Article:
The changes represent the clearest sign to date that Harris, who has seen her poll numbers consistently fall over the last three months, feels changes are needed to jumpstart her presidential bid and streamline an operation that one source said has been been bogged down by bureaucratic hurdles.
Harris will elevate Rohini Kosoglu, her Senate chief of staff, and senior adviser Laphonza Butler into senior leadership positions within the campaign, the sources said, splitting responsibilities for the day to day management of the operation.
Juan Rodriguez will remain Harris’ campaign manager, but the addition of Kosoglu and elevation of Butler shifts some of the longtime Harris aide’s responsibilities to different staffers.
Butler has already had a role on the campaign, leading one source to express skepticism that these changes will result in a markedly different strategy for the struggling campaign. Butler is expected to continue to play a significant role in the campaign’s strategy in South Carolina, where a recent CNN poll indicated Harris has fallen to 3%.
“We continue to grow our organization as we enter the fourth quarter, and it has always been the plan to bring on additional management to oversee an expanded staff,” Rodriguez said in a statement. “As we double our organizers in Iowa and South Carolina and expand our digital team, we’re in a strong position to execute our plan and win the nomination.”
Campaign spokespeople would not officially comment on the story when asked on Monday.
Harris’ campaign was rattled by the leaked report, first published by Politico, that the campaign plans to restructure its senior leadership, prompting a flurry of calls and emails from managers to their subordinates Monday night aimed at calming raw nerves among rank-and-file staff.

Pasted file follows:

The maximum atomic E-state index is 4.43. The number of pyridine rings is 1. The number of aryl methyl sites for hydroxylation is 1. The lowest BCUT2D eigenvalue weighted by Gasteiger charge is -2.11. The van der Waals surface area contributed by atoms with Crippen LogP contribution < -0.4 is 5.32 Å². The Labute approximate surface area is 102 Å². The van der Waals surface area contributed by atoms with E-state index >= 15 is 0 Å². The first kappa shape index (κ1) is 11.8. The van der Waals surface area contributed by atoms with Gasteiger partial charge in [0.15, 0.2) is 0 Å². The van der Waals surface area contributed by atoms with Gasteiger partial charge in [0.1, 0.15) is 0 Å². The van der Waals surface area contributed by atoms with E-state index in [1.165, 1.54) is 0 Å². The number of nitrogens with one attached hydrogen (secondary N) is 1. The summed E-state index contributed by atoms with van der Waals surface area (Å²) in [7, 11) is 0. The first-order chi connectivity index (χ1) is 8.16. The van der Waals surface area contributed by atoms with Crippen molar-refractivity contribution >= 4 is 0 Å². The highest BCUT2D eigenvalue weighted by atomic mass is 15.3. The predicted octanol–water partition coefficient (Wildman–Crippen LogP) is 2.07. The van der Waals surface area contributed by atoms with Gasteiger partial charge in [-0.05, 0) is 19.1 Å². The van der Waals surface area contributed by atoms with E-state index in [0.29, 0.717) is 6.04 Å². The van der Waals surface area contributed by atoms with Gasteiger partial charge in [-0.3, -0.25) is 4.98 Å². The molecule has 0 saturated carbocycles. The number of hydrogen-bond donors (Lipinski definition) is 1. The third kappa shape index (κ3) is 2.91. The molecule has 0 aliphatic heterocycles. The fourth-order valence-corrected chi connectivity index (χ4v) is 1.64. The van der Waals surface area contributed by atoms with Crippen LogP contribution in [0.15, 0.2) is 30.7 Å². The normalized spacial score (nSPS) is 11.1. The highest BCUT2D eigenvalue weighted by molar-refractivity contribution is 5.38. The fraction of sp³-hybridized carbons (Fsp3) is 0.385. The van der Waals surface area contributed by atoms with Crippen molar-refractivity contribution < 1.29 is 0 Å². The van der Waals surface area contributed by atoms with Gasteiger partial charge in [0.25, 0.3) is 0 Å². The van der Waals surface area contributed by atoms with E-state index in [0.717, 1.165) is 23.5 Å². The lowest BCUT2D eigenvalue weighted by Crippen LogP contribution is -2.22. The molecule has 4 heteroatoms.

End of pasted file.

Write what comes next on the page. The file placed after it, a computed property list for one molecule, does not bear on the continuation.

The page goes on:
Rodriguez planned a late night call Monday night with senior department heads to brief them on the changes, a person familiar with the call said.
The report also touched off a scramble to determine who had leaked some of the information that was so closely held that many of the campaign’s top aides felt blindsided that it had appeared online first before it was communicated by top aides.
A person familiar with the dynamic of the campaign described the mood as dark in recent days as Harris’ poll numbers in several national and statewide polls have shown the senator in the low single digits and falling.
The source said the campaign has been bogged down by bureaucratic hurdles created largely by poor management that have frustrated aides.
One major source of confusion, the person added, is that many of the campaign’s key decisions are made by Maya Harris, the candidates sister, even though Rodriguez is the campaign manager.
A Harris adviser said Kosoglu’s addition represents an effort to bring more policy heft into the campaign. Before joining Harris’ Senate office, Kosoglu was a longtime policy adviser for Sens. Debbie Stabenow of Michigan and Michael Bennett of Colorado.
This adviser said that Harris still believes that the race is in an early stage but acknowledged, “Everyone is agreement that there need to be some refinements.”
In addition to the staffing changes, two sources with knowledge of Harris’ campaign tell CNN that Corey Ciorciari, Harris’ deputy policy director, has left his full-time role with the operation.
Ciorciari, a former policy adviser for Hillary Clinton’s presidential campaign, was an early staffer on Harris’ presidential race.
A third source said that Ciorciari is still advising the campaign in a part-time capacity, but his role has changed since he was named deputy policy director in March.
Ciorciari and a campaign spokesman declined to comment.
Harris, asked by CNN on Tuesday night, declined to confirm the staffing changes.
“I’m very proud of our team,” Harris said on CNN’s “Anderson Cooper 360.” “We have accomplished a great amount of work thus far which makes me a top-tier candidate. … And we’re going to continue moving ahead.”